The court concluded that there was no basis for finding the dispute resolution process procedurally or substantively unconscionable given that it was presented in a cover letter reflecting its importance, its terms were clear and unoppressive, and its "prohibition of class actions and discovery limitations was consistent with the goals of 'simplicity, informality, and expedition' touted by the Supreme Court. It concluded that because the dispute resolution process's confidentiality provision might be in both sides' interests that while [it] might be more favorable to employers (as 'repeat players') than to individual employees, it is not so offensive as to be invalid." It concluded that provisions requiring only employees to exhaust the dispute resolution process's steps, comply with appeal deadlines, and forego counsel during the first two steps were "asymmetrical" but consistent with arbitration's goal of providing quick and efficient resolutions. Caley v. Gulfstream Aerospace Corp.

Failure to Tell Employer of Facts Showing Serious Heath Conditions Precludes FMLA Leave

An employee's request for leave to help her daughter during childbirth did not give the employer notice of any condition that could qualify the employee for Family and Medical Leave Act protection when the employee failed to make employer aware of any complications arising from the pregnancy.

Pregnancy is not a "serious health condition" for FMLA purposes unless complications occur. The employee presented a physician letter when she asked for FMLA leave but the letter did not mention any complications for the pregnancy.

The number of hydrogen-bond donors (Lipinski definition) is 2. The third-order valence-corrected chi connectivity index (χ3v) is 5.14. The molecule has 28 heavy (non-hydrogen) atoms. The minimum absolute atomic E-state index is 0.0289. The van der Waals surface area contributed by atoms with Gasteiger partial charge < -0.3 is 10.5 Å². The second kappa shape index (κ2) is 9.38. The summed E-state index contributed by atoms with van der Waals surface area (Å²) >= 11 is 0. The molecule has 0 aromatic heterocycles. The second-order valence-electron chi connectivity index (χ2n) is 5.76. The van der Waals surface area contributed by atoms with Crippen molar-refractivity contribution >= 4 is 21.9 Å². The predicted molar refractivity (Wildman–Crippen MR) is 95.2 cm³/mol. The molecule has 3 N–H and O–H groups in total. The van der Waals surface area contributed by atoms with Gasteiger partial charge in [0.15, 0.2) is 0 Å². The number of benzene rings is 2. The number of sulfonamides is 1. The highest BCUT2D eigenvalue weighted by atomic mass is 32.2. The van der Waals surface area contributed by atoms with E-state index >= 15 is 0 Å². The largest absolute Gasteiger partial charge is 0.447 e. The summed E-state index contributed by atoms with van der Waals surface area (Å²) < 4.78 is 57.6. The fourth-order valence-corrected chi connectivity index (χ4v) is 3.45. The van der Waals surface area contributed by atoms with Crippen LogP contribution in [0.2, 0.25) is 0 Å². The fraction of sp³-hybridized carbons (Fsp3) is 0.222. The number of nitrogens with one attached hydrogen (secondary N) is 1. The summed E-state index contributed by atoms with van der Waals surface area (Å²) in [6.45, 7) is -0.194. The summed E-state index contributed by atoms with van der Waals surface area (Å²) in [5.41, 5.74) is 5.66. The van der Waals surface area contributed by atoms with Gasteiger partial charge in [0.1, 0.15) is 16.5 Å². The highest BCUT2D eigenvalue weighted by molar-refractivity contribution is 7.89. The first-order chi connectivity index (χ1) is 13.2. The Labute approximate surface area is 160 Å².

The FMLA entitles eligible employees to unpaid leave to care for close family relatives, including a son or daughter, who have a "serious health condition." The employee must give the employer advance notice of the intent to take such leave. When the need for leave is unforeseeable, "the employee need only provide her employer with notice sufficient to make the employer aware that her absence is due to a potentially FMLA-qualifying reason."

Because pregnancy, "as opposed to being incapacitated because of pregnancy," is not a "serious health condition" for FMLA purposes, an employee is not entitled to FMLA leave simply to take care of an adult child who is pregnant. An employee needs to show that the child is "incapable of self-care because of a mental or physical disability."

The Eleventh Circuit concluded that the employee did not deliberately mislead her employer. However, it decided she admittedly withheld critical information regarding the reason for her request "by not presenting any information about her daughter's alleged complications." Voicing her wish to help her daughter during childbirth was not enough because the FMLA does not cover that situation. Cruz v. Publix Super Markets Inc.